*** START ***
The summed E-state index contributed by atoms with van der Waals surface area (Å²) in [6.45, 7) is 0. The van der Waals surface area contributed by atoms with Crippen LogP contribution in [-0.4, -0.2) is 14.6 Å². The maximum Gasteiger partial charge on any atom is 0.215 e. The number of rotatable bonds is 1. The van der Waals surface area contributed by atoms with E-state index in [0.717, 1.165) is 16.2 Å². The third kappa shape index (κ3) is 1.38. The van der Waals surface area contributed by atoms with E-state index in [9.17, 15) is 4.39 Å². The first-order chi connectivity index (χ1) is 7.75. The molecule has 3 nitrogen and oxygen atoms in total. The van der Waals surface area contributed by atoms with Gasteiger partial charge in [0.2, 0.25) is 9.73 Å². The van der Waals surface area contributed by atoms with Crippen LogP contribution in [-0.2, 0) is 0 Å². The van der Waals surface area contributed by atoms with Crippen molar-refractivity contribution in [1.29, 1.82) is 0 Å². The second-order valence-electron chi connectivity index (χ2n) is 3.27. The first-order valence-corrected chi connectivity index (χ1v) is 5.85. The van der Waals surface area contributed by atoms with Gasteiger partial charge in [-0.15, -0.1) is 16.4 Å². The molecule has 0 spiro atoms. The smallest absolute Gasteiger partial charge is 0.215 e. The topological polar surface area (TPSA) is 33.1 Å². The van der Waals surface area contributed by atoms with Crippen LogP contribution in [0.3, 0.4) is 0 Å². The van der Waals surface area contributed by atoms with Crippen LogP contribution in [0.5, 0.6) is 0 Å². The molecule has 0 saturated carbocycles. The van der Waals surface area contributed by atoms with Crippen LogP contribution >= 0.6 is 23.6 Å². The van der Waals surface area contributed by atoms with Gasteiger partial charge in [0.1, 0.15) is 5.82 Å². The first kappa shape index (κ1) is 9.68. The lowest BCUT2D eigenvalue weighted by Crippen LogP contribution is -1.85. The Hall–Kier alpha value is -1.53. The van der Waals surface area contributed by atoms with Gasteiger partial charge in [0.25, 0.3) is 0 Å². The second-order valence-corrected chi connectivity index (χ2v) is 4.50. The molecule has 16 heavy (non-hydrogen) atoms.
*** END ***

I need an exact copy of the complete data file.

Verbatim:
The summed E-state index contributed by atoms with van der Waals surface area (Å²) in [6.45, 7) is 0. The van der Waals surface area contributed by atoms with Crippen LogP contribution in [-0.4, -0.2) is 14.6 Å². The maximum Gasteiger partial charge on any atom is 0.215 e. The number of rotatable bonds is 1. The van der Waals surface area contributed by atoms with E-state index in [0.717, 1.165) is 16.2 Å². The third kappa shape index (κ3) is 1.38. The van der Waals surface area contributed by atoms with E-state index in [9.17, 15) is 4.39 Å². The first-order chi connectivity index (χ1) is 7.75. The molecule has 3 nitrogen and oxygen atoms in total. The van der Waals surface area contributed by atoms with Gasteiger partial charge in [0.2, 0.25) is 9.73 Å². The van der Waals surface area contributed by atoms with Crippen LogP contribution in [-0.2, 0) is 0 Å². The van der Waals surface area contributed by atoms with Crippen molar-refractivity contribution in [1.29, 1.82) is 0 Å². The second-order valence-electron chi connectivity index (χ2n) is 3.27. The first-order valence-corrected chi connectivity index (χ1v) is 5.85. The van der Waals surface area contributed by atoms with Gasteiger partial charge in [-0.15, -0.1) is 16.4 Å². The molecule has 0 spiro atoms. The smallest absolute Gasteiger partial charge is 0.215 e. The topological polar surface area (TPSA) is 33.1 Å². The van der Waals surface area contributed by atoms with Crippen LogP contribution in [0.3, 0.4) is 0 Å². The van der Waals surface area contributed by atoms with Crippen LogP contribution in [0.5, 0.6) is 0 Å². The molecule has 0 saturated carbocycles. The van der Waals surface area contributed by atoms with Crippen LogP contribution >= 0.6 is 23.6 Å². The van der Waals surface area contributed by atoms with Gasteiger partial charge in [0.1, 0.15) is 5.82 Å². The first kappa shape index (κ1) is 9.68. The lowest BCUT2D eigenvalue weighted by Crippen LogP contribution is -1.85. The Hall–Kier alpha value is -1.53. The van der Waals surface area contributed by atoms with Gasteiger partial charge in [0.25, 0.3) is 0 Å². The second-order valence-corrected chi connectivity index (χ2v) is 4.50. The molecule has 16 heavy (non-hydrogen) atoms.